The Chief Executive of the England and Wales Cricket Board says his organisation has been forced to “confront some uncomfortable truths” in the wake of the Black Lives Matter movement.
Tom Harrison was speaking as the governing body announced a series of measures aimed at increasing diversity in leadership across the game, and opening up cricket to more diverse communities.
This includes recruiting a group of Black ‘influencers and stakeholders’ from across cricket who will share insight and support further development of plans.
Research by UK Sport and Sport England last year found that Black, Asian and minority ethnic people accounted for just 5.2% of board members across their 130 funded organisations.
Sport England Board member Chris Grant this month called the continued lack of representation “a disaster for the sport and the country”, while sports charity leaders from Black, Asian and Minority Ethnic backgrounds have urged the UK’s sports administrators to take more proactive measures over representation.
The actions announced this week by the ECB included supporting County Boards to reach their own representation targets, notably, to have at least 30% women and a Black, Asian and minority ethnic target guided by the make-up of their local population ‘as quickly as possible’.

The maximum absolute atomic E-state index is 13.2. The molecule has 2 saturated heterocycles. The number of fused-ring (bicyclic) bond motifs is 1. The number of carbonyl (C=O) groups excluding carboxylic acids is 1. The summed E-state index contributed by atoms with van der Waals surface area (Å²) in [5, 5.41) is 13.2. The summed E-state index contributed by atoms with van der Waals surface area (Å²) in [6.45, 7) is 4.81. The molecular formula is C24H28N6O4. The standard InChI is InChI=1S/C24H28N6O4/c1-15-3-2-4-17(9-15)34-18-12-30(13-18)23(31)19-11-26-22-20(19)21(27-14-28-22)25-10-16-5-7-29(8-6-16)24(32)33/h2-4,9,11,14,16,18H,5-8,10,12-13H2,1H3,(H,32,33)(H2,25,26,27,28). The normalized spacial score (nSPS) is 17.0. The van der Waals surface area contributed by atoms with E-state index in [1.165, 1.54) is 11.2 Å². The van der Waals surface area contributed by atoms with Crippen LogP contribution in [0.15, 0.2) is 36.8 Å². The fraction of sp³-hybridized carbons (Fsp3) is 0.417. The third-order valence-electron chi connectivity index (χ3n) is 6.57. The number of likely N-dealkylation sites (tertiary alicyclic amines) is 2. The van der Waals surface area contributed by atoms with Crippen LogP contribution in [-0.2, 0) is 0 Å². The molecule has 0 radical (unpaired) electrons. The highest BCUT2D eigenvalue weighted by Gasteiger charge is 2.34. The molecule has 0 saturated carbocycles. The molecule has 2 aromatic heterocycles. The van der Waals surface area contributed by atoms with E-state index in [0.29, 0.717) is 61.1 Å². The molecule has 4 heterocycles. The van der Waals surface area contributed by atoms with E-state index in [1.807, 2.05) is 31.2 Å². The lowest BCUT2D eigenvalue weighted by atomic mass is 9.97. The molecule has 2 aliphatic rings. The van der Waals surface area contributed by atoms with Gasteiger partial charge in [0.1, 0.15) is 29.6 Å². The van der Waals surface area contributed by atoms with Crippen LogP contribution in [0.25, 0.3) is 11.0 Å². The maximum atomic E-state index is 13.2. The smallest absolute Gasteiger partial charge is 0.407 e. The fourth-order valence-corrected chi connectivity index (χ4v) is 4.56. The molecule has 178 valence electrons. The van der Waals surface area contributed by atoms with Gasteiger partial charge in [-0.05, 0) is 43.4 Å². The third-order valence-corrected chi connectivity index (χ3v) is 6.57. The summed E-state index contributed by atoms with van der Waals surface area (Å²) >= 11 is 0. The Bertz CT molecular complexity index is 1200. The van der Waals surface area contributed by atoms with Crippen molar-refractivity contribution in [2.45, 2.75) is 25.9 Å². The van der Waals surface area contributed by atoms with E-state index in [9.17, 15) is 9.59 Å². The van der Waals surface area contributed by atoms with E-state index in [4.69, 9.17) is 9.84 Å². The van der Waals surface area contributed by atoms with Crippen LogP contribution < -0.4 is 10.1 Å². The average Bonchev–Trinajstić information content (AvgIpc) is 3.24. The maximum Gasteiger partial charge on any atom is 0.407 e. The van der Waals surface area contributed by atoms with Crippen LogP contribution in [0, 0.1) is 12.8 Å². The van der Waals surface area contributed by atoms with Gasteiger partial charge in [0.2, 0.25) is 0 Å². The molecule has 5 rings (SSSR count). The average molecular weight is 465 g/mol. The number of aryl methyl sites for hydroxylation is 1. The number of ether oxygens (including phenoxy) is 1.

A new coaching bursary will be introduced for future Black coaches, cricket provision increased in primary schools - particularly those which are most ethnically diverse - and a game-wide anti-discrimination charter and code will be launched to span players, coaches, fans, media and clubs across the professional and recreational game.
The measures build on the ECB’s five-year Inspiring Generations strategy, which aims to increase reach and engagement through projects aimed at women’s and girls’ cricket, and the South Asian Action Plan.
CEO Tom Harrison said: “Alongside most of society, we have had to confront some uncomfortable truths in the wake of the Black Lives Matter movement.
“We have listened and will continue to listen carefully to the experiences of Black people in cricket and society, and we thank those who worked tirelessly and spoke bravely to open up conversations about the change our sport needs to create.
“We have made strong strides in many areas to become a more inclusive and diverse sport, but we realise there is a great deal more to do.
“Our Inspiring Generations strategy – with the launch of The Hundred and initiatives to increase participation among women and girls and get more schools playing – represents a five-year plan to grow cricket and make it more relevant to our diverse nation. These first steps in our expanded Inclusion and Diversity plans will now support it and help us make sure we don’t leave anyone behind.”
He added: “We are thankful to those within cricket who have given us their views and insights and are committed to keeping us honest and focused on our delivery to Black communities. Through their experiences, and their desire for change, we are certain we can start to create lasting foundations into Black communities and see a future that creates a more inclusive cricket world.”
Pic credit: Breaking Boundaries, Chance to Shine.